If William Shakespeare had commented on the modern software engineer's condition, he might have written: "To err is human, to find the error quickly and correct it is divine." In the 1960s, a Japanese industrial engineer, Shigeo Shingo , working at Toyota, developed a quality assurance technique that led to the prevention and/or early correction of errors in the manufacturing process.

Called poka-yoka (mistake-proofing), Shingo's concept makes use of poka-yoke devices—mechanisms that lead to (1) the prevention of a potential quality problem before it occurs or 0) the rapid detection of quality problems if they are introduced. We encounter poka-yoke devices in our everyday lives (even if we are unaware of the concept). For example, the ignition switch for an automobile will not work if an automatic transmission is in gear (a prevention device); an auto's warning beep will sound if the seat belts are not buckled (a detection device).

This approach is analogous to the risk analysis approach described for software project management . The primary difference is the emphasis on technology issues as opposed to project-related topics.

An effective poka-yoke device exhibits a set of common characteristics:

It is simple and cheap. If a device is too complicated or expensive, it will not be cost effective.

It is part of the process. That is, the poka-yoke device is integrated into an engineering activity.

It is located near the process task where the mistakes occur. Thus, it provides rapid feedback and error correction.

Although poka-yoke was originally developed for use in "zero quality control" [SHI86] for manufactured hardware, it can be adapted for use in software engineering. To illustrate, we consider the following problem :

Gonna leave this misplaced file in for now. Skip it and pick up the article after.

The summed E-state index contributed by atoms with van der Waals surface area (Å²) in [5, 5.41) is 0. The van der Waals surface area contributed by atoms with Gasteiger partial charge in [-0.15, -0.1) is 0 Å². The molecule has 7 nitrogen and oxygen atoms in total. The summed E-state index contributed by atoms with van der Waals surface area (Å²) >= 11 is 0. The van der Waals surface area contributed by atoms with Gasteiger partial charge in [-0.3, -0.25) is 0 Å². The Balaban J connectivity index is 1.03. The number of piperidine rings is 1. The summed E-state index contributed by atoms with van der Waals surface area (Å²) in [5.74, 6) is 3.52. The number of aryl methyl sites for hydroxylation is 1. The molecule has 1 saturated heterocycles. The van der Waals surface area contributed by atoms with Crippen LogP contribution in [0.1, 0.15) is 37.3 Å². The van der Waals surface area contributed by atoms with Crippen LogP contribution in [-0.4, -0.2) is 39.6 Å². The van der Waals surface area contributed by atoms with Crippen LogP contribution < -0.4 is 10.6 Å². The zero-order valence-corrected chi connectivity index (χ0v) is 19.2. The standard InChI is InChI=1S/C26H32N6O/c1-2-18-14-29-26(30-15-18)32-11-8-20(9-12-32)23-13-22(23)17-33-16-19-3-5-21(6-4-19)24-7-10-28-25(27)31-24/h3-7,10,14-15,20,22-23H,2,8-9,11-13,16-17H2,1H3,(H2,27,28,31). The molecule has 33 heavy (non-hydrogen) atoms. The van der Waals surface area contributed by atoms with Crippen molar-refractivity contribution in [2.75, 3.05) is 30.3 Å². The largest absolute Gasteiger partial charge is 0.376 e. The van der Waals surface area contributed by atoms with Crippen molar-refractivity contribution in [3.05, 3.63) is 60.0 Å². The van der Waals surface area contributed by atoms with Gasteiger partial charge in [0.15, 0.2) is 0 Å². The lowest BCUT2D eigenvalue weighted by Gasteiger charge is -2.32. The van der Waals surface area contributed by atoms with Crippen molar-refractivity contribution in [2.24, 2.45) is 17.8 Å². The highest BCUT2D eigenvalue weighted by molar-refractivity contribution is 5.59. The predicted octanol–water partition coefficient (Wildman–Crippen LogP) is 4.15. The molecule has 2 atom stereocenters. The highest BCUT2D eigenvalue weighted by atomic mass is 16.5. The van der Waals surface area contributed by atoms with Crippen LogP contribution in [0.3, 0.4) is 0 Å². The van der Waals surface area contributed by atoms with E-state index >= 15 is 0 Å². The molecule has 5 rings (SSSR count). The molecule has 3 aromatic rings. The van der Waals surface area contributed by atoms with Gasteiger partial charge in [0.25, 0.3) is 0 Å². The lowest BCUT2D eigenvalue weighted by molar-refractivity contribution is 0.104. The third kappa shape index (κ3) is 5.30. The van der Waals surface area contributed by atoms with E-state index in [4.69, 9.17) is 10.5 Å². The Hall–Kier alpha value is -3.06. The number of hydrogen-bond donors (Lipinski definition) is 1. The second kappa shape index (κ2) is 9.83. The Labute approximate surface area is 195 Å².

A software products company sells application software to an international market. The pull-down menus and associated mnemonics provided with each application must reflect the local language. For example, the English language menu item for "Close" has the mnemonic "C" associated with it. When the application is sold in a French-speaking country, the same menu item is "Fermer" with the mnemonic "F."

To implement the appropriate menu entry for each locale, a "localizer" (a person conversant in the local language and terminology) translates the menus accordingly. The problem is to ensure that (1) each menu entry (there can be hundreds) conforms to appropriate standards and that there are no conflicts, regardless of the language that is used.

The use of poka-yoke for testing various application menus implemented in different languages as just described is discussed in a paper by Harry Robinson .

We first decided to break the menu testing problem down into parts that we could solve. Our first advance on the problem was to understand that there were two separate aspects to the message catalogs. There was the content aspect: the simple text translations, such as changing "Close" to "Fermer." Since the test team was not fluent in the 11 target languages, we had to leave this aspect to the language experts.

The second aspect of the message catalogs was the structure, the syntax rules that a properly constructed target catalog must obey. Unlike content, it would be possible for the test team to verify the structural aspects of the catalogs.